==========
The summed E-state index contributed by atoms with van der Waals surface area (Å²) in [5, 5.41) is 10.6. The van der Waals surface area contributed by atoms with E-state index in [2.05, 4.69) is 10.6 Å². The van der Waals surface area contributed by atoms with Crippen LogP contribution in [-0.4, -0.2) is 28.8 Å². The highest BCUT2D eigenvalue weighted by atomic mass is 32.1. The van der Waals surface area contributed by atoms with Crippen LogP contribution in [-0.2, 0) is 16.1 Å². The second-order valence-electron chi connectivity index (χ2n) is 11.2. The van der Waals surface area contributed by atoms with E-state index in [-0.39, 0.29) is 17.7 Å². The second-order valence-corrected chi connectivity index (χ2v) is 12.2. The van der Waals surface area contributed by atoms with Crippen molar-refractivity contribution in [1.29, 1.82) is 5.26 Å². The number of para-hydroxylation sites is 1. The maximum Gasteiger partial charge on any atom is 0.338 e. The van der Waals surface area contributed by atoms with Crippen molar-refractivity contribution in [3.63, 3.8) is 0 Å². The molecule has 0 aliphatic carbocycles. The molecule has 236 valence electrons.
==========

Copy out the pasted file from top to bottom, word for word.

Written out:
The summed E-state index contributed by atoms with van der Waals surface area (Å²) in [5, 5.41) is 10.6. The van der Waals surface area contributed by atoms with E-state index in [2.05, 4.69) is 10.6 Å². The van der Waals surface area contributed by atoms with Crippen LogP contribution in [-0.4, -0.2) is 28.8 Å². The highest BCUT2D eigenvalue weighted by atomic mass is 32.1. The van der Waals surface area contributed by atoms with Crippen LogP contribution in [-0.2, 0) is 16.1 Å². The second-order valence-electron chi connectivity index (χ2n) is 11.2. The van der Waals surface area contributed by atoms with E-state index in [-0.39, 0.29) is 17.7 Å². The second-order valence-corrected chi connectivity index (χ2v) is 12.2. The van der Waals surface area contributed by atoms with Crippen molar-refractivity contribution in [1.29, 1.82) is 5.26 Å². The number of para-hydroxylation sites is 1. The maximum Gasteiger partial charge on any atom is 0.338 e. The van der Waals surface area contributed by atoms with Crippen molar-refractivity contribution in [3.63, 3.8) is 0 Å². The molecule has 0 aliphatic carbocycles. The molecule has 236 valence electrons.